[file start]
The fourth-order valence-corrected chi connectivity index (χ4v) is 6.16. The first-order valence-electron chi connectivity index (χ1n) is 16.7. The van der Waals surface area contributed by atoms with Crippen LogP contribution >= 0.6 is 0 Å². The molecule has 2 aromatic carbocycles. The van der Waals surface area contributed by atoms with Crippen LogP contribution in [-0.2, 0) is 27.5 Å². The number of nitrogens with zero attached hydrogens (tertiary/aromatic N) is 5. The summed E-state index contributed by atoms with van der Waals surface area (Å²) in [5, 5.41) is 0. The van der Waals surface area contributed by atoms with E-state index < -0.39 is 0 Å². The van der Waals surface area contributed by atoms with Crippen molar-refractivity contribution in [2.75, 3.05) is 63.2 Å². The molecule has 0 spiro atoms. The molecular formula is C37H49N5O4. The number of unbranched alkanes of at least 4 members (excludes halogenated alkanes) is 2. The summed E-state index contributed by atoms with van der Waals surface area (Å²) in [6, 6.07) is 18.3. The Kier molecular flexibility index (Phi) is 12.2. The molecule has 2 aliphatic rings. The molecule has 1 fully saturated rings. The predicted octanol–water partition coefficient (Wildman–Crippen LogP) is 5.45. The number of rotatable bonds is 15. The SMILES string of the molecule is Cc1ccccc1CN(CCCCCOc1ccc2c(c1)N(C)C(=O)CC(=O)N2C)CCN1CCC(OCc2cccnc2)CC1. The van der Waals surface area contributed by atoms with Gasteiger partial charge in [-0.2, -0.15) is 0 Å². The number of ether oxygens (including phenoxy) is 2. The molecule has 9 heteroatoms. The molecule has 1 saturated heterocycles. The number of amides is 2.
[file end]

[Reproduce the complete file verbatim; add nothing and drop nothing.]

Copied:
The fourth-order valence-corrected chi connectivity index (χ4v) is 6.16. The first-order valence-electron chi connectivity index (χ1n) is 16.7. The van der Waals surface area contributed by atoms with Crippen LogP contribution >= 0.6 is 0 Å². The molecule has 2 aromatic carbocycles. The van der Waals surface area contributed by atoms with Crippen LogP contribution in [-0.2, 0) is 27.5 Å². The number of nitrogens with zero attached hydrogens (tertiary/aromatic N) is 5. The summed E-state index contributed by atoms with van der Waals surface area (Å²) in [5, 5.41) is 0. The van der Waals surface area contributed by atoms with E-state index < -0.39 is 0 Å². The van der Waals surface area contributed by atoms with Crippen molar-refractivity contribution in [2.75, 3.05) is 63.2 Å². The molecule has 0 spiro atoms. The molecular formula is C37H49N5O4. The number of unbranched alkanes of at least 4 members (excludes halogenated alkanes) is 2. The summed E-state index contributed by atoms with van der Waals surface area (Å²) in [6, 6.07) is 18.3. The Kier molecular flexibility index (Phi) is 12.2. The molecule has 2 aliphatic rings. The molecule has 1 fully saturated rings. The predicted octanol–water partition coefficient (Wildman–Crippen LogP) is 5.45. The number of rotatable bonds is 15. The SMILES string of the molecule is Cc1ccccc1CN(CCCCCOc1ccc2c(c1)N(C)C(=O)CC(=O)N2C)CCN1CCC(OCc2cccnc2)CC1. The van der Waals surface area contributed by atoms with Gasteiger partial charge in [-0.2, -0.15) is 0 Å². The number of ether oxygens (including phenoxy) is 2. The molecule has 9 heteroatoms. The molecule has 1 saturated heterocycles. The number of amides is 2.